Progress Party (Australia)

Progress Party (Australia)

The Progress Party was a minor Australian political party in the mid-to-late 1970s. Initially known as the Workers' Party, it was formed on Australia Day 1975 as a free market libertarian and anti-socialist party by businessmen John Singleton and Sinclair Hill, in reaction to the economic policies of Labor prime minister Gough Whitlam. [cite web|url=|title=CIS at Twenty-Five - Frank Devine talks to Greg Lindsay|publisher=Centre for Independent Studies|year=2001|month=December|accessdate=2008-07-16] It operated and ran candidates in Western Australia, Northern Territory, South Australia, Queensland and New South Wales, but did not have a central federal structure and its Western Australian affiliate, which additionally advocated secession from the rest of Australia, [cite book|title=Platform & policy and constitution|author=Westralian Progress Party|year=1977 Accessed at Battye Library, Perth.] cite book|last=Sawer|first=Marian|title=Australia and the New Right|publisher=George Allen & Unwin|year=1982|isbn=0-868-61188-3|pages=5-7] did particularly well in the area surrounding Geraldton in the State's Mid West. However the party failed to win seats at any level of government, and passed out of existence by 1981.

The party's first electoral contest was the Greenough state by-election which took place upon the retirement from politics of former Premier David Brand. The candidate, Geoffrey McNeil, surprised most observers by attaining 12.96% of valid votes cast (only 0.66% less than the Labor candidate). [cite journal |last= Penrose |first= Sandra |year= 1976 |month= April |title= Australian Political Chronicle: July-December 1975 |journal= Australian Journal of Politics and History |volume= 22 |issue= 1 |pages= 112 |issn=0004-9522] [cite book|title=Election statistics : Legislative Assembly of Western Australia, 1890-1996|last=Black|first=David|coauthors=Prescott, Valerie|year=1997|publisher=Western Australian Parliamentary History Project|isbn=0-730-98409-5|page=133] Buoyed by their success, the Workers' Party ran three House and five Senate candidates at the 1975 election for Western Australia. [Penrose, p.114.] Subsequently to this, the New South Wales party ran for 1976 by-elections in the seats of Pittwater and The Hills. [cite web|url=|title= Records of the Workers Party (Australia), 1975-1981 (manuscript)|author=National Library of Australia|accessdate=2008-07-16]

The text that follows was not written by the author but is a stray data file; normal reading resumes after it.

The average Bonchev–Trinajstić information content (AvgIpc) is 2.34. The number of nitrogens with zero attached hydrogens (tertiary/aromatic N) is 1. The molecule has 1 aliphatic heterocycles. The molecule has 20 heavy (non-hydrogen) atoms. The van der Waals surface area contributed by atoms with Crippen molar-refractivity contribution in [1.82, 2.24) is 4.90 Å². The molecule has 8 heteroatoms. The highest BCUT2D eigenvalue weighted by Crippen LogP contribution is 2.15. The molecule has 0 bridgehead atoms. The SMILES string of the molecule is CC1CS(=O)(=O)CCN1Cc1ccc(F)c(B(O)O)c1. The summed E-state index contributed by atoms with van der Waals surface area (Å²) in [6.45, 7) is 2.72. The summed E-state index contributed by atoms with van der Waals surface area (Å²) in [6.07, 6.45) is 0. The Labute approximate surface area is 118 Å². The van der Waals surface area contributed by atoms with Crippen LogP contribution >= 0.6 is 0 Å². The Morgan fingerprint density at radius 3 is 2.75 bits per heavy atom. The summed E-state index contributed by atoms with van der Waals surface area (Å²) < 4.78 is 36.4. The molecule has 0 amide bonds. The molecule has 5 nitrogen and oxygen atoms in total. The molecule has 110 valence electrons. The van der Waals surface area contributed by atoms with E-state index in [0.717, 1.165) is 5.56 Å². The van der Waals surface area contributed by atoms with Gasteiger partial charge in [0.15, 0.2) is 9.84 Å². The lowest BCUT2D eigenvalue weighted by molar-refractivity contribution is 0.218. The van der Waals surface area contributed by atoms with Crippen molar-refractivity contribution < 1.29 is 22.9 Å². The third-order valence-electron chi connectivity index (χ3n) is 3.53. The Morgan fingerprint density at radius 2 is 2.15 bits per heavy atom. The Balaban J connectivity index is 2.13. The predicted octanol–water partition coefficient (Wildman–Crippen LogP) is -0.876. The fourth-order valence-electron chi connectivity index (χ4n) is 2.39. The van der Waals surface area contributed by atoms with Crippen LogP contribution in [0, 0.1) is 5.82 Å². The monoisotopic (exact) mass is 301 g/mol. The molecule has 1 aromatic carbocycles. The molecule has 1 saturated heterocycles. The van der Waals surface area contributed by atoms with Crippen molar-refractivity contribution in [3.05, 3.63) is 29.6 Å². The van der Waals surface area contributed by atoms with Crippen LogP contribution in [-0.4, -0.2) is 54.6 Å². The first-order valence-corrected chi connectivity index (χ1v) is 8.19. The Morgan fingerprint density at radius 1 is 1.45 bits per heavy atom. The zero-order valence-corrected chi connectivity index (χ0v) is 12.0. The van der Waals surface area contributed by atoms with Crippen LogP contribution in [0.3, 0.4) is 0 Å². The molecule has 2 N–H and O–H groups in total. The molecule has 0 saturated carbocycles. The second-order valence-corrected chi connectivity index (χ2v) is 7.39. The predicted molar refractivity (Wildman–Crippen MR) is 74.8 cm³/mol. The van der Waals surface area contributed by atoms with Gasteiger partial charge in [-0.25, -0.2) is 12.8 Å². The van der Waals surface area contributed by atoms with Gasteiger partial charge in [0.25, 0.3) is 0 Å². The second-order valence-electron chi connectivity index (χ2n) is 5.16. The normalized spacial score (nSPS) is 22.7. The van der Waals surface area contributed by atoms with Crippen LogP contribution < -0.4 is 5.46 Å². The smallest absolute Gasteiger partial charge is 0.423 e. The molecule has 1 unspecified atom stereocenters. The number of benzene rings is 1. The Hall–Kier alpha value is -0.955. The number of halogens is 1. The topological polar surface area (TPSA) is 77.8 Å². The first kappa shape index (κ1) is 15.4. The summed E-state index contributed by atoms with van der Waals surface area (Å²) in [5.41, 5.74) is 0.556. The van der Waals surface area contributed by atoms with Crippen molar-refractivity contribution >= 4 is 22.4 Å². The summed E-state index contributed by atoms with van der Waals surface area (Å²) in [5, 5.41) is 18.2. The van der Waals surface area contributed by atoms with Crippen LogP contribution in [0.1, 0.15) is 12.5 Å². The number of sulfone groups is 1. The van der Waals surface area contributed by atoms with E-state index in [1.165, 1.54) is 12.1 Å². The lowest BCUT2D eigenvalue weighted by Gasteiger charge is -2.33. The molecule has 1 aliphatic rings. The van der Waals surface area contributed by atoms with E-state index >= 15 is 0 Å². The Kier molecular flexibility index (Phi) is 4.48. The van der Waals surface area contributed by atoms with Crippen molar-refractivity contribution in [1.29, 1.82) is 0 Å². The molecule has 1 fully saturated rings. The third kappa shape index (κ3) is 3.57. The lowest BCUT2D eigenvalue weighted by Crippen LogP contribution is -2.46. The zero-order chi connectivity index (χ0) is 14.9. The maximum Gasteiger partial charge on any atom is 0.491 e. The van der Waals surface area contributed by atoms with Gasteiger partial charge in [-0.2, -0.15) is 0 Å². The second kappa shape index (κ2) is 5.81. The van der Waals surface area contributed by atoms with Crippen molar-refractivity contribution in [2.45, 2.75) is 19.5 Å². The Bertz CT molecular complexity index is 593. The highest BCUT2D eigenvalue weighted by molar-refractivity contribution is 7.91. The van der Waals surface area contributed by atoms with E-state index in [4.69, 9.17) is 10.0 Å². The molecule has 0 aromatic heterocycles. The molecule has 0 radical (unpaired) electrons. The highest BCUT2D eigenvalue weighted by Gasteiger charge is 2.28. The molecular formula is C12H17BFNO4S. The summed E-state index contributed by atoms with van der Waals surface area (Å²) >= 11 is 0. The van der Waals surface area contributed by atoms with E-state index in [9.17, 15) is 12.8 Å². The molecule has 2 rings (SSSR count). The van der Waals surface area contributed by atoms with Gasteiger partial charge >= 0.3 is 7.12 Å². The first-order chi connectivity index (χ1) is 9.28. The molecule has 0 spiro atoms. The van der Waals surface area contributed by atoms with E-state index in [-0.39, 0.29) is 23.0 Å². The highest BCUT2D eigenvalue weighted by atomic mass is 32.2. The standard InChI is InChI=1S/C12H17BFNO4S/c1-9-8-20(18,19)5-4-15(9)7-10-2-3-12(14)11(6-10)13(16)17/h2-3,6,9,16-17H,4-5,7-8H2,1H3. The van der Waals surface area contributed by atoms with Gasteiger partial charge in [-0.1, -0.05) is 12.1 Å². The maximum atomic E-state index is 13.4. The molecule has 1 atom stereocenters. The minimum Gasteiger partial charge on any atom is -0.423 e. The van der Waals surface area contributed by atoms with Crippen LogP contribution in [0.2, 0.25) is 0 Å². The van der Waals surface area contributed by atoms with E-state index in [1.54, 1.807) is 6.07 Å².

The party was renamed the Progress Party after objections to the name and constitution, and the "Westralian Progress Party" published its platform in 1977 ahead of the February state election, where it contested the seats of Greenough (16.81%), Geraldton (5.12%), Kalgoorlie (6.43%), Mundaring (3.95%) and Yilgarn-Dundas (3.63%). At the August 1977 Northern Territory assembly elections, the party picked up a territory-wide vote of 9.76%.

The defection of Tangney Liberal MHR Peter Richardson to the party in the final months of his term provided a morale boost, and at the 1977 federal election, Richardson attempted to transfer to the Senate, while the Progress Party contested every Western Australian seat in the Australian House of Representatives. However, the party only managed to collect 2.83% of the State vote and Tangney returned to the Liberal Party.

It went on to contest the 1980 state election, but with a significantly lower degree of success. [cite web
last =
first =
authorlink =
coauthors =
title = Political parties
work = Australian Government and Politics Database
publisher = University of Western Australia
date =
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doi =
accessdate = 2008-07-16
] The party is believed to have disbanded after this time, but was credited by academic Marian Sawer for attracting publicity for neo-liberal, economic rationalist ideals.


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